"How could you--here...? A lion?" asked Smith.
"A form of hypnosis privy to the profession," observed
Cassius. "We keep the beast paralyzed most of the time. Have
you not wondered why there has never been a theft from this
museum? Oh, it has been tried, all right! We protect our
The lean, albino lion which generally slept beside the main entrance
padded slowly from the shadows and growled--once, and loudly.
Smith pushed Gloria behind him as the cat began its
stalking. He glanced towards the Forum, which proved to be
vacant. A sound, like the flapping of wings by a flock of
leather pigeons, diminished in the distance.
"We are alone," noted Gloria.
"Run," ordered Smith, "and I'll try to delay him. Get out,
if you can."
"And desert you? Never, my dear! Together! Now, and
At that moment the beast conceived the notion to launch
into a spring, which it promptly did.
"Good-bye, my lovely."
"Farewell. One kiss before dying, pray."
The lion was high in the air, uttering healthy coughs,
eyes greenly aglow.
Moon hacked in the shape of cat, that palest of beasts
hung overhead--hung high, hung menacingly, hung long...
It began to writhe and claw about wildly in that middle
space between floor and ceiling for which architecture
possesses no specific noun.
"Mm! Another kiss?"
"Why not? Life is sweet."
A minute ran by on noiseless feet; another pursued it.
"I say, what's holding up that lion?"
"I am," answered the mobile. "You humans aren't the only
ones to seek umbrage amidst the relics of your dead past."
The voice was thin, fragile, like that of a particularly
busy Aeolian Harp.
"I do not wish to seem inquisitive," said Smith, "but who
"I am an alien life form," it tinkled back, digesting the
lion. "My ship suffered an accident on the way to Arcturus. I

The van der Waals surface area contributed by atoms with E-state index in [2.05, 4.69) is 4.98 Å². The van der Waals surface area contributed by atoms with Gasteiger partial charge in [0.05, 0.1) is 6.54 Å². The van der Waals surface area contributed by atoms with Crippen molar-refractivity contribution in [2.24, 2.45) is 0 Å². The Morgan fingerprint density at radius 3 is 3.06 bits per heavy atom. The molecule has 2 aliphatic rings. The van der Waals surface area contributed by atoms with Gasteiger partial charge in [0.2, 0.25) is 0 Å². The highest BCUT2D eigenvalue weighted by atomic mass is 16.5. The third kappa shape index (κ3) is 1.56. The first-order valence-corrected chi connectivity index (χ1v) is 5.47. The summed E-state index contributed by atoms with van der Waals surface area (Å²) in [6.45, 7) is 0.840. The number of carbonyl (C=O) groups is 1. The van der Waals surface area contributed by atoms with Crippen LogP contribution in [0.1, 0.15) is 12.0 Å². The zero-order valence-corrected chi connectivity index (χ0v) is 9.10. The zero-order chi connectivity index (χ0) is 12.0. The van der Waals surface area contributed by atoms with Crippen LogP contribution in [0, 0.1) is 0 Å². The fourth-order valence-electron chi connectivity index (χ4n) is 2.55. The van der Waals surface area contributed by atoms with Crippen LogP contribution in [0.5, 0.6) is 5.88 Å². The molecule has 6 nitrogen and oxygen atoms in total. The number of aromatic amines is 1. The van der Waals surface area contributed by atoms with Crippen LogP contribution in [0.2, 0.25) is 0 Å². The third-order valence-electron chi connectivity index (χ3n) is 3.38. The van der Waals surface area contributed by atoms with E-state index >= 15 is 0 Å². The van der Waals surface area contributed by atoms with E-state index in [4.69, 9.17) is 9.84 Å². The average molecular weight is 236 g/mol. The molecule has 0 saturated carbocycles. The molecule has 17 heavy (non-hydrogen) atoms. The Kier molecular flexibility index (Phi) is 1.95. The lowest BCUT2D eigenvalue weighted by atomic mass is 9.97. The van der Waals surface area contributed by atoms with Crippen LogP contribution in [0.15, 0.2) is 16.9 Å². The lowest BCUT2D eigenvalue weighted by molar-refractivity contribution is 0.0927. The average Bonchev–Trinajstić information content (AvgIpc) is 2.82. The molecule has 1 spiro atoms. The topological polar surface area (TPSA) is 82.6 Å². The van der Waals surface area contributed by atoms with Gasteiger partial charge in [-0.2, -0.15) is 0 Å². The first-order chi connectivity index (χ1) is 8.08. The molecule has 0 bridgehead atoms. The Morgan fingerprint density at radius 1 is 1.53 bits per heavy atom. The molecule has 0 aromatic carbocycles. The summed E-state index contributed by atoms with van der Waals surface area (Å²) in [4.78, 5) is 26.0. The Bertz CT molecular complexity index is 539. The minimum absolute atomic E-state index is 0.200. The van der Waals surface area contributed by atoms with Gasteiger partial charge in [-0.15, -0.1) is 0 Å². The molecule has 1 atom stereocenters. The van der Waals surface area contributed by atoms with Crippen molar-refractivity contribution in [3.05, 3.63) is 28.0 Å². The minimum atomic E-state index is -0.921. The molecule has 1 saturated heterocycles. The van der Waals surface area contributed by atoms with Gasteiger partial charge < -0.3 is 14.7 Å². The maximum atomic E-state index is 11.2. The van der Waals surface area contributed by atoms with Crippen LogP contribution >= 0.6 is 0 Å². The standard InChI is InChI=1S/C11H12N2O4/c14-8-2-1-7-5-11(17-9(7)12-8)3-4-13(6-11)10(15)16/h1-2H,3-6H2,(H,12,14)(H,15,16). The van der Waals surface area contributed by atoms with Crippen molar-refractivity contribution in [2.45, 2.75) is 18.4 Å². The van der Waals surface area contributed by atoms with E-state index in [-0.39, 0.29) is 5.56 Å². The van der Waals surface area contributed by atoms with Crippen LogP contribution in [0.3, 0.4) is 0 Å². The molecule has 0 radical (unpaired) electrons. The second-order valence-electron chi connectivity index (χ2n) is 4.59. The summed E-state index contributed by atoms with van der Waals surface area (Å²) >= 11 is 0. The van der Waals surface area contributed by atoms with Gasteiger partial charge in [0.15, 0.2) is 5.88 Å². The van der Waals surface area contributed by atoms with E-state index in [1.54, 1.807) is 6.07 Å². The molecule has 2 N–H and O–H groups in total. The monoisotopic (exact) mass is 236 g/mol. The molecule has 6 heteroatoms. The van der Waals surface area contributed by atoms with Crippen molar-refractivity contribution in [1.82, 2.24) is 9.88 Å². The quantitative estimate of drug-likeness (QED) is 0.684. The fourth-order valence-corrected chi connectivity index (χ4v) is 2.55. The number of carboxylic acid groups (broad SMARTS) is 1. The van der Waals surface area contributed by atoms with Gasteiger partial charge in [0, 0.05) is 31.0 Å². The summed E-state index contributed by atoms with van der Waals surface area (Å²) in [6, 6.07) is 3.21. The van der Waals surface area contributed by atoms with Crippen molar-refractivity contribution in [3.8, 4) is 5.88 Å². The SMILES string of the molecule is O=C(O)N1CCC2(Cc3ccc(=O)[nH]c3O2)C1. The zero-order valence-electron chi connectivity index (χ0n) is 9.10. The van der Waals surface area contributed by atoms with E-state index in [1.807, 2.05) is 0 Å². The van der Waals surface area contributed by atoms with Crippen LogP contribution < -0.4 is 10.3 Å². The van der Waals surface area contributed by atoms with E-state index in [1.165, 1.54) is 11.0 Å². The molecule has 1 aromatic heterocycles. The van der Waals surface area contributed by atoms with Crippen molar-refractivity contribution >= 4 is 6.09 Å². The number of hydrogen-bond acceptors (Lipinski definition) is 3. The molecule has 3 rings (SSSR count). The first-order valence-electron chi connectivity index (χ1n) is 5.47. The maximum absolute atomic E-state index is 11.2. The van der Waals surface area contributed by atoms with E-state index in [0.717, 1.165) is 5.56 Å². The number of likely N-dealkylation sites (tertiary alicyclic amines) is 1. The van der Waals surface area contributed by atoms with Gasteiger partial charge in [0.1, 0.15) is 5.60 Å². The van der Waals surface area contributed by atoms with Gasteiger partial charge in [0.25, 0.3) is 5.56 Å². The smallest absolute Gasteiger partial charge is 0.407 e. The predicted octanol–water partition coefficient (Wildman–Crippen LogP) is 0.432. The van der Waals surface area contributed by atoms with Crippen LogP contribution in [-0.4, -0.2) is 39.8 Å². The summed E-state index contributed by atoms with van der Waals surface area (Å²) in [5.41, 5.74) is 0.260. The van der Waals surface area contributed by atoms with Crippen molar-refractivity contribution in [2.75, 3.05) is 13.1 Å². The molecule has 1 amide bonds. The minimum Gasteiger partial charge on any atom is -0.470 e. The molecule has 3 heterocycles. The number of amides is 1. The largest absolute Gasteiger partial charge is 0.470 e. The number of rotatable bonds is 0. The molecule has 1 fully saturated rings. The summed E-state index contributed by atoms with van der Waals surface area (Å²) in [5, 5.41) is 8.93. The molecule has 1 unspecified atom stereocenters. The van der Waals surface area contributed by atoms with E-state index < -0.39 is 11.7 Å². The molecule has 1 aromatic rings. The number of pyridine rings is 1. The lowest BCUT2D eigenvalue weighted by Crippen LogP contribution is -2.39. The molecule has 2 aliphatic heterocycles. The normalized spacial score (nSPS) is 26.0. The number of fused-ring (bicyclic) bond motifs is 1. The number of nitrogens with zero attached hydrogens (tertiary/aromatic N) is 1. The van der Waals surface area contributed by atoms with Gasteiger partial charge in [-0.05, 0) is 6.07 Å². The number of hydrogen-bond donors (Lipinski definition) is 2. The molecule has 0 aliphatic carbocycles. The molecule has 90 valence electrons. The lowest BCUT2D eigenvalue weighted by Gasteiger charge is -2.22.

soon discovered that my appearance was against me on your
planet, except in the museums, where I am greatly admired.
Being a member of a rather delicate and, if I do say it,
somewhat narcissistic race--" He paused to belch daintily, and
continued, "--I rather enjoy it here--'among bright stars on
this most weary unbright cinder [belch], lost'"
"I see," said Smith. "Thanks for eating the lion."
"Don't mention it--but it wasn't _wholly_ advisable. You
see, I'm going to have to divide now. Can the other me go with
"Of course. You saved our lives, and we're going to need
something to hang in the living room, when we have one."
He divided, in a flurry of hemidemisemiquavers, and
dropped to the floor beside them.
"Good-bye, me," he called upward.
"Good-bye," from above.
They walked proudly from the Modern, through the Greek,
and past the Roman Period, with much hauteur and a wholly quiet
dignity. Beaten Gladiator, Hecuba Lamenting, and Xena ex
Machina no longer, they lifted the sleeping watchman's key and
walked out the door, down the stairs, and into the night, on
youthful legs and drop-lines.
Roger Zelazny. A Museum Piece
Популярность: 5, Last-modified: Mon, 31 Aug 1998 05:44:14 GMT